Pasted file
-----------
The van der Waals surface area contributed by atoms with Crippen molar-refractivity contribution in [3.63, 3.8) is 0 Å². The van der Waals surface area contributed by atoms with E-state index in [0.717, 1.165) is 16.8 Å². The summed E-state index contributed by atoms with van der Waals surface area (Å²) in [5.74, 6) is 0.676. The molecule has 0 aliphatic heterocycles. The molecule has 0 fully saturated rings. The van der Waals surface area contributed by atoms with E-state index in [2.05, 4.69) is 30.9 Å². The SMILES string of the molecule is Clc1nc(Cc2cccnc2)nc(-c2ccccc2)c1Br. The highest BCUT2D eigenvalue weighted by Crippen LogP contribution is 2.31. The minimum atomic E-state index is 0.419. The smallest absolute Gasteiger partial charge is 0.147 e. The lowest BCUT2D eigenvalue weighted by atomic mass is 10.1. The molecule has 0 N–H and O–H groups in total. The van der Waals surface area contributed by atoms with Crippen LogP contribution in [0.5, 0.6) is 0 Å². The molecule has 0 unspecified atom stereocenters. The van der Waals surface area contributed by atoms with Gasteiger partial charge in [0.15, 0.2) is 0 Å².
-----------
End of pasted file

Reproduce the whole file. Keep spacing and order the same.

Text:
The van der Waals surface area contributed by atoms with Crippen molar-refractivity contribution in [3.63, 3.8) is 0 Å². The van der Waals surface area contributed by atoms with E-state index in [0.717, 1.165) is 16.8 Å². The summed E-state index contributed by atoms with van der Waals surface area (Å²) in [5.74, 6) is 0.676. The molecule has 0 aliphatic heterocycles. The molecule has 0 fully saturated rings. The van der Waals surface area contributed by atoms with E-state index in [2.05, 4.69) is 30.9 Å². The SMILES string of the molecule is Clc1nc(Cc2cccnc2)nc(-c2ccccc2)c1Br. The highest BCUT2D eigenvalue weighted by Crippen LogP contribution is 2.31. The minimum atomic E-state index is 0.419. The smallest absolute Gasteiger partial charge is 0.147 e. The lowest BCUT2D eigenvalue weighted by atomic mass is 10.1. The molecule has 0 N–H and O–H groups in total. The van der Waals surface area contributed by atoms with Crippen LogP contribution in [0.5, 0.6) is 0 Å². The molecule has 0 unspecified atom stereocenters. The van der Waals surface area contributed by atoms with Gasteiger partial charge in [0.15, 0.2) is 0 Å².